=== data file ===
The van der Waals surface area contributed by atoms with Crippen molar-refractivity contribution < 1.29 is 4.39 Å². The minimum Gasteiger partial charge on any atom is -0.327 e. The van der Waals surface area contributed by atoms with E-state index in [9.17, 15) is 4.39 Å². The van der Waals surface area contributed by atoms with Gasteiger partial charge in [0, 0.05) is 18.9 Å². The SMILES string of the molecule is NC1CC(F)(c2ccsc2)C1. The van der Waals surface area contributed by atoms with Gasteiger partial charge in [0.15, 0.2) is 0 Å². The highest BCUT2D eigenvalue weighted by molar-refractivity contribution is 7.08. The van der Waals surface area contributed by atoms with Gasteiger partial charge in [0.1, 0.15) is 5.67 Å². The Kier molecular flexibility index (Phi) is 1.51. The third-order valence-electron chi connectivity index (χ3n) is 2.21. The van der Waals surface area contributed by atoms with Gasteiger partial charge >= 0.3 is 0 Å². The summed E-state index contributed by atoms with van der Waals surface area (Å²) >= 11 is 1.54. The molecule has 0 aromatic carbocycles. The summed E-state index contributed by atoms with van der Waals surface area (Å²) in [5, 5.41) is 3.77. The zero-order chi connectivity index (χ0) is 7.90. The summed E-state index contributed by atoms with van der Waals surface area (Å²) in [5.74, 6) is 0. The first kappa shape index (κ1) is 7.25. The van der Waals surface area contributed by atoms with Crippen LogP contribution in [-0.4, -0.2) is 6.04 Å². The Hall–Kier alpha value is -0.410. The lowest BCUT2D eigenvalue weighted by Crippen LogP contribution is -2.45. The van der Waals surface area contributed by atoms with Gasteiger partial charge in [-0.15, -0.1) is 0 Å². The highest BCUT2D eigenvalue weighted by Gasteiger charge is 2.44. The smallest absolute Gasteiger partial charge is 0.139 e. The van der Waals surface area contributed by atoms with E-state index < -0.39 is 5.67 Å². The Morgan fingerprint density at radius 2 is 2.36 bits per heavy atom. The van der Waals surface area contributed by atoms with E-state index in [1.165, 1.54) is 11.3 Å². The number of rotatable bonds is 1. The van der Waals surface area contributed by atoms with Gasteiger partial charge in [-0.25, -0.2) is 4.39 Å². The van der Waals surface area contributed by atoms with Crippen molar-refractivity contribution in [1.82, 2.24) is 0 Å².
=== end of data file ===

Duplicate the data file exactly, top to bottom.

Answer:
The van der Waals surface area contributed by atoms with Crippen molar-refractivity contribution < 1.29 is 4.39 Å². The minimum Gasteiger partial charge on any atom is -0.327 e. The van der Waals surface area contributed by atoms with E-state index in [9.17, 15) is 4.39 Å². The van der Waals surface area contributed by atoms with Gasteiger partial charge in [0, 0.05) is 18.9 Å². The SMILES string of the molecule is NC1CC(F)(c2ccsc2)C1. The van der Waals surface area contributed by atoms with Gasteiger partial charge in [0.15, 0.2) is 0 Å². The highest BCUT2D eigenvalue weighted by molar-refractivity contribution is 7.08. The van der Waals surface area contributed by atoms with Gasteiger partial charge in [0.1, 0.15) is 5.67 Å². The Kier molecular flexibility index (Phi) is 1.51. The third-order valence-electron chi connectivity index (χ3n) is 2.21. The van der Waals surface area contributed by atoms with Gasteiger partial charge >= 0.3 is 0 Å². The summed E-state index contributed by atoms with van der Waals surface area (Å²) >= 11 is 1.54. The molecule has 0 aromatic carbocycles. The summed E-state index contributed by atoms with van der Waals surface area (Å²) in [5, 5.41) is 3.77. The zero-order chi connectivity index (χ0) is 7.90. The summed E-state index contributed by atoms with van der Waals surface area (Å²) in [5.74, 6) is 0. The first kappa shape index (κ1) is 7.25. The van der Waals surface area contributed by atoms with Crippen LogP contribution in [-0.4, -0.2) is 6.04 Å². The Hall–Kier alpha value is -0.410. The lowest BCUT2D eigenvalue weighted by Crippen LogP contribution is -2.45. The van der Waals surface area contributed by atoms with Gasteiger partial charge in [-0.15, -0.1) is 0 Å². The highest BCUT2D eigenvalue weighted by Gasteiger charge is 2.44. The smallest absolute Gasteiger partial charge is 0.139 e. The van der Waals surface area contributed by atoms with E-state index < -0.39 is 5.67 Å². The Morgan fingerprint density at radius 2 is 2.36 bits per heavy atom. The van der Waals surface area contributed by atoms with E-state index in [1.165, 1.54) is 11.3 Å². The number of rotatable bonds is 1. The van der Waals surface area contributed by atoms with Gasteiger partial charge in [-0.25, -0.2) is 4.39 Å². The van der Waals surface area contributed by atoms with Crippen molar-refractivity contribution in [1.82, 2.24) is 0 Å².